There are a few things that I have managed to hang on to over the years that were handed down to me from earlier days. My living arrangements in the past used to include a great deal of space, but since moving into the city, (owning land in the ‘burbs equates to only a small(!) condo in the city) my collection of ‘cool junk’ has been pared down by necessity. A few things, however, were not leaving no matter how little space I was able to live in. One example is a modest collection of type specimen books.
Type foundries distributed type specimen books back in the days of cast metal type. Every printing company would have to buy all their fonts from a distributor, and keep them on hand for all the print jobs. Much as we purchase fonts today, the printing company was responsible for purchasing enough fonts with a variety and depth such that that they could produce all kinds of different layouts. These specimen books were essentially a catalogue of all the fonts available for purchase. And, just like a designer today has a particular style or ‘voice’ associated with their work, the printers did too, often dictated by the types and variety of typestyles they owned.
In this picture, the larger book on the right is a complete catalogue from the American Type Founders Company, 1923. The book on the left is thinner, and would have been distributed to showcase selected faces.
The samples visually show the fonts available. Note the typestyle name at the top of the page, and samples of a number of available point sizes. Of course, with metal type, the printer would have to purchase every type size separately.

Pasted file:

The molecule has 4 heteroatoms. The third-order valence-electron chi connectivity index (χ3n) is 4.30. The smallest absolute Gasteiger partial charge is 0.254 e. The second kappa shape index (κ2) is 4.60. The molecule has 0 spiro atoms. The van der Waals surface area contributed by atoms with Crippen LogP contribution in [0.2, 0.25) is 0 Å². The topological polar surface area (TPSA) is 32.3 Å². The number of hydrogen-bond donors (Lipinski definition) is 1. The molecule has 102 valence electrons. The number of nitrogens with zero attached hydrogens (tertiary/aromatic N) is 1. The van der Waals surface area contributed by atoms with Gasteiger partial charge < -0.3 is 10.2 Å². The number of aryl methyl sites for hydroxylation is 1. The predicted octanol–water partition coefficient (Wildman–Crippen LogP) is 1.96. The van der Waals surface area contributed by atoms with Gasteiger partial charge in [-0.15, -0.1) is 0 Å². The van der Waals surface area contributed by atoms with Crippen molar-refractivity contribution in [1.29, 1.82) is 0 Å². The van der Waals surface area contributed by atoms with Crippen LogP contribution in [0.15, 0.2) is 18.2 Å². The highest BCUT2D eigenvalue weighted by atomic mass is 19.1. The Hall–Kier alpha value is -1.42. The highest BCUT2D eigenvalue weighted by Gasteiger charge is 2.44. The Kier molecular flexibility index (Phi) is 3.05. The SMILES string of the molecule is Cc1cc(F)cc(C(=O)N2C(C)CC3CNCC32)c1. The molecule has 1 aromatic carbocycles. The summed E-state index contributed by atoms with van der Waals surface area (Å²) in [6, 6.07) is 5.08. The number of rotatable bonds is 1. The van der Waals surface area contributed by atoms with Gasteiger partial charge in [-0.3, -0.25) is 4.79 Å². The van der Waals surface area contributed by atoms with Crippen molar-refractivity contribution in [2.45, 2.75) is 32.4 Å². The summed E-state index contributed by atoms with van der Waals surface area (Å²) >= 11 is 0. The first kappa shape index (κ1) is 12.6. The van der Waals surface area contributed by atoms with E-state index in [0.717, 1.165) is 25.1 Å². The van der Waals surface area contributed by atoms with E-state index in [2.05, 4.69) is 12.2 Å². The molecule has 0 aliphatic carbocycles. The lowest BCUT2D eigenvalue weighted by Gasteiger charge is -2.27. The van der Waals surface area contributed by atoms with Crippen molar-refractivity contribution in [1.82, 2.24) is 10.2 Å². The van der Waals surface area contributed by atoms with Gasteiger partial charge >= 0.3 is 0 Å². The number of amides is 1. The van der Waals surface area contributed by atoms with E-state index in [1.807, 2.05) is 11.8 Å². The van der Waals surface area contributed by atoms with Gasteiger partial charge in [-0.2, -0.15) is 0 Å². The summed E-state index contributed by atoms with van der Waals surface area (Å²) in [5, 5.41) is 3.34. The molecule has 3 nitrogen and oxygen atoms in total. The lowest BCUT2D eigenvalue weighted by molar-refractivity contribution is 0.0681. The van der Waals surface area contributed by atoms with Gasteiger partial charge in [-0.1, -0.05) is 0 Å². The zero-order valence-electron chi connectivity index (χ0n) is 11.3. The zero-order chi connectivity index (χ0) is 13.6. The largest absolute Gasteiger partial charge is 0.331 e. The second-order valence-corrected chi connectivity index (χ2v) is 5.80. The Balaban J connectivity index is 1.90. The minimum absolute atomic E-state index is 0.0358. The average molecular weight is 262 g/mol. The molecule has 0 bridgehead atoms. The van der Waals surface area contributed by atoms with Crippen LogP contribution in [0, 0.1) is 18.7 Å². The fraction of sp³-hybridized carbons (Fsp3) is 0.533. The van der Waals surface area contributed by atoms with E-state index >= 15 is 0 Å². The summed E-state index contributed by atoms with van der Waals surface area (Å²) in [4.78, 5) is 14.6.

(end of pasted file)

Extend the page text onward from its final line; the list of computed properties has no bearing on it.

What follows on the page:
Ornaments, borders, and decorative material were also available as raised type. These consisted of metal slugs with the images cast into the surface such that they could be combined or turned in the chase to create borders and other visual accents. Some of these also had openings or empty spaces in the middle that type could be placed into.
Also in the catalogue were other things that the printer may need to purchase. Since type was large, heavy, and consisted of many different characters, there needed to be a place to store them. The type case was a drawer that was divided into enough sections to hold it all. Each drawer held a single ‘font’; one typestyle at a single specified point size. Imagine how much space would be needed to store Garamond at 6, 8, 10, 12, 14, 16 points or more. Now multiply that by every typestyle one would want at their disposal.
Today, there is still a technical difference between the word ‘font’ and ‘typeface’. They are often misused, as the naming convention comes from this earlier era. ‘Font’ only refers to the physical object. In modern terms, the font is the actual file on your computer that contains the instructions for recreating the type on screen (and later, in print). A ‘typeface’ refers to the look of the type itself. Adobe Garamond Pro is a typeface. The file on your computer called “AGaramondPro-Regular.otf” is the font. So next time you are out drinking with your friends, after you finish inspecting the menu to see how it was printed, you can comment on what an interesting choice of ‘typeface’ they used in the design.